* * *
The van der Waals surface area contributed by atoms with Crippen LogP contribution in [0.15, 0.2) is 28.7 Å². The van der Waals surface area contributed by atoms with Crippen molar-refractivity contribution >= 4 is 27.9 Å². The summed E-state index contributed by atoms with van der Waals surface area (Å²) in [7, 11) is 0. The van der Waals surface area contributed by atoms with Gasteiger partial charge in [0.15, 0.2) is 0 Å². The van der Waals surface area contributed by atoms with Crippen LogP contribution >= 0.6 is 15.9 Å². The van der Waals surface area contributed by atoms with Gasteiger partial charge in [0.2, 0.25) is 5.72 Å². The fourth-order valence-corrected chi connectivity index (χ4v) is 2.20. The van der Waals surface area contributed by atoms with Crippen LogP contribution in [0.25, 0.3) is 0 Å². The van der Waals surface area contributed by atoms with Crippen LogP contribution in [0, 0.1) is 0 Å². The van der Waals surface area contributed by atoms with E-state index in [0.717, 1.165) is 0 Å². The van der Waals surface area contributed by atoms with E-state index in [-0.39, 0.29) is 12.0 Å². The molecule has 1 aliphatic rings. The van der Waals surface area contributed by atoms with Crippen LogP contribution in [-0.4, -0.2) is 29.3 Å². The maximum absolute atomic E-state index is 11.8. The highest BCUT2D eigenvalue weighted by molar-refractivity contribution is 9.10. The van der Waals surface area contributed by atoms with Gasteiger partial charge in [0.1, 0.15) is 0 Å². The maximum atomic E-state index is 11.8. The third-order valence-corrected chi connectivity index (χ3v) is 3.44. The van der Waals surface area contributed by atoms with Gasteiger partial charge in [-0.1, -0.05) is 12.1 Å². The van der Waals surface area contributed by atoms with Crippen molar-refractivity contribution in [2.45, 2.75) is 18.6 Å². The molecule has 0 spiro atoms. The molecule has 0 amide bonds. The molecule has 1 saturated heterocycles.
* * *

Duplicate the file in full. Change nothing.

The van der Waals surface area contributed by atoms with Crippen LogP contribution in [0.15, 0.2) is 28.7 Å². The van der Waals surface area contributed by atoms with Crippen molar-refractivity contribution >= 4 is 27.9 Å². The summed E-state index contributed by atoms with van der Waals surface area (Å²) in [7, 11) is 0. The van der Waals surface area contributed by atoms with Gasteiger partial charge in [0.15, 0.2) is 0 Å². The van der Waals surface area contributed by atoms with Crippen LogP contribution >= 0.6 is 15.9 Å². The van der Waals surface area contributed by atoms with Gasteiger partial charge in [0.2, 0.25) is 5.72 Å². The fourth-order valence-corrected chi connectivity index (χ4v) is 2.20. The van der Waals surface area contributed by atoms with Crippen LogP contribution in [0.25, 0.3) is 0 Å². The van der Waals surface area contributed by atoms with Crippen LogP contribution in [0, 0.1) is 0 Å². The van der Waals surface area contributed by atoms with E-state index in [0.717, 1.165) is 0 Å². The van der Waals surface area contributed by atoms with E-state index in [-0.39, 0.29) is 12.0 Å². The molecule has 1 aliphatic rings. The van der Waals surface area contributed by atoms with Crippen LogP contribution in [-0.4, -0.2) is 29.3 Å². The maximum absolute atomic E-state index is 11.8. The highest BCUT2D eigenvalue weighted by molar-refractivity contribution is 9.10. The van der Waals surface area contributed by atoms with Gasteiger partial charge in [0.1, 0.15) is 0 Å². The maximum atomic E-state index is 11.8. The third-order valence-corrected chi connectivity index (χ3v) is 3.44. The van der Waals surface area contributed by atoms with Gasteiger partial charge in [-0.1, -0.05) is 12.1 Å². The van der Waals surface area contributed by atoms with Crippen molar-refractivity contribution in [2.45, 2.75) is 18.6 Å². The molecule has 0 spiro atoms. The molecule has 0 amide bonds. The molecule has 1 saturated heterocycles.